Haldeman’s story revolves around the the premise of a world without causation–and alien existence without causation. Humans cannot grasp the nature of such an existence. And the deluge of poorly-wrought image sequences does not elevate “Sand Castles” to anything other than failed experimental exercise.
This is the first of Jack C. Haldeman, II’s SF (Joe Haldeman’s older brother) I’ve read. Any recommendations? Perhaps the Nebula-nominated “High Steel” (1983) written with Jack Dann?
“Before the Great Space-War” (variant title: “After the Great Space-War”), Barry N. Malzberg, 3/5 (Average): An average tale of colonial nightmare from the master of the nihilistic black comedy… An epistolary story, “Before the Great Space-War” charts the correspondence between an interstellar scout named Wilson (“I love being an interstellar scout”) on a planet in the Rigelian system and his headquarters attempting to coordinate an invasion. The scout becomes increasingly worried about the “Ceremony on the Hinges” (31) that the seemingly peaceful natives want him to participate in. There’s a disturbed twist but this is minor Malzberg.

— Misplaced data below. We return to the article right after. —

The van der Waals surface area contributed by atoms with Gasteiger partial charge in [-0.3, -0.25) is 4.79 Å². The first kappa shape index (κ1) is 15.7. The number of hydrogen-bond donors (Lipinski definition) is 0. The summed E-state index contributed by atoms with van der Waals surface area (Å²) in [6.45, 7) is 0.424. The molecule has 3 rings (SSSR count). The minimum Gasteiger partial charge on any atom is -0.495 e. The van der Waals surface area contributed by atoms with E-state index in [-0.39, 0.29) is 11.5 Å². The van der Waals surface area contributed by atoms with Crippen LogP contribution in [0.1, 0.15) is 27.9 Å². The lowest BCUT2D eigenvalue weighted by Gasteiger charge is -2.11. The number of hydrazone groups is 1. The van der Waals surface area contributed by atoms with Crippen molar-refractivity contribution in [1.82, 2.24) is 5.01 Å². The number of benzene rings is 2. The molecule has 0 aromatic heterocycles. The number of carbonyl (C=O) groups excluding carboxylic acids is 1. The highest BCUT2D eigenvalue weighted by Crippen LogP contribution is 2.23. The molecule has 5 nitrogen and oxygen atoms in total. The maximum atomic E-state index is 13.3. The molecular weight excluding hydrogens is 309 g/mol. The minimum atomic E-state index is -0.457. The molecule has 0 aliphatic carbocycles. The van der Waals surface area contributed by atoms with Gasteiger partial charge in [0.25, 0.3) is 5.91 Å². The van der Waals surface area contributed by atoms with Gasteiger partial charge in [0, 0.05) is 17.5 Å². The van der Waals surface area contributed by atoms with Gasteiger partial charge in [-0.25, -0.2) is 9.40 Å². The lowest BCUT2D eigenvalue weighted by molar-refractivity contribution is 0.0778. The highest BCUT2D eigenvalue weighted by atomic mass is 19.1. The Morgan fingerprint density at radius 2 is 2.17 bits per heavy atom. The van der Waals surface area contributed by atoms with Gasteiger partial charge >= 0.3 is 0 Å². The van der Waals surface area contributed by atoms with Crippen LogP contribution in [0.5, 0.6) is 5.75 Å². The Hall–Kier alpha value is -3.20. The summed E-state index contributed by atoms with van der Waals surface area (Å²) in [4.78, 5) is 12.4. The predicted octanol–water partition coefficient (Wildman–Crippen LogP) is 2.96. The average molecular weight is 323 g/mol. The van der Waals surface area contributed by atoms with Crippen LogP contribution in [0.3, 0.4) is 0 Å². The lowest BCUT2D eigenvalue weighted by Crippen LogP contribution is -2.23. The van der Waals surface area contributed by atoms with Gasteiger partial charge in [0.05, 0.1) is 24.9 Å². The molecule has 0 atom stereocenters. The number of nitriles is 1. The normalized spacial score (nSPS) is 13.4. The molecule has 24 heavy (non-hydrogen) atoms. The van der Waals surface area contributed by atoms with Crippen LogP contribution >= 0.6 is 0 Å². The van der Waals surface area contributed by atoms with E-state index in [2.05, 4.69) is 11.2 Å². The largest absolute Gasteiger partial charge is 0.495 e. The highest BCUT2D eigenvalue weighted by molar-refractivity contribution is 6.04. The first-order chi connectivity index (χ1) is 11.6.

“The P.T.A. Meets Che Guervara,” Robert Wissner, 2.75/5 (Vaguely Average): Scene: a school PTA meeting. Main character: the narrator is the father of one of the students. The purpose of the meeting: bad student behavior! The twist: the narrator, who seems a bit off and supportive of the possibility that his daughter might be involved in creating havoc, imagines an armed revolt of the students dressed as Marxist revolutionaries. The story wreaks of lived details about teachers and school meetings and fantasies conjured to escape the inanity of it all. An odd story with a troubled narrator… I’m not entirely sure what to make of it.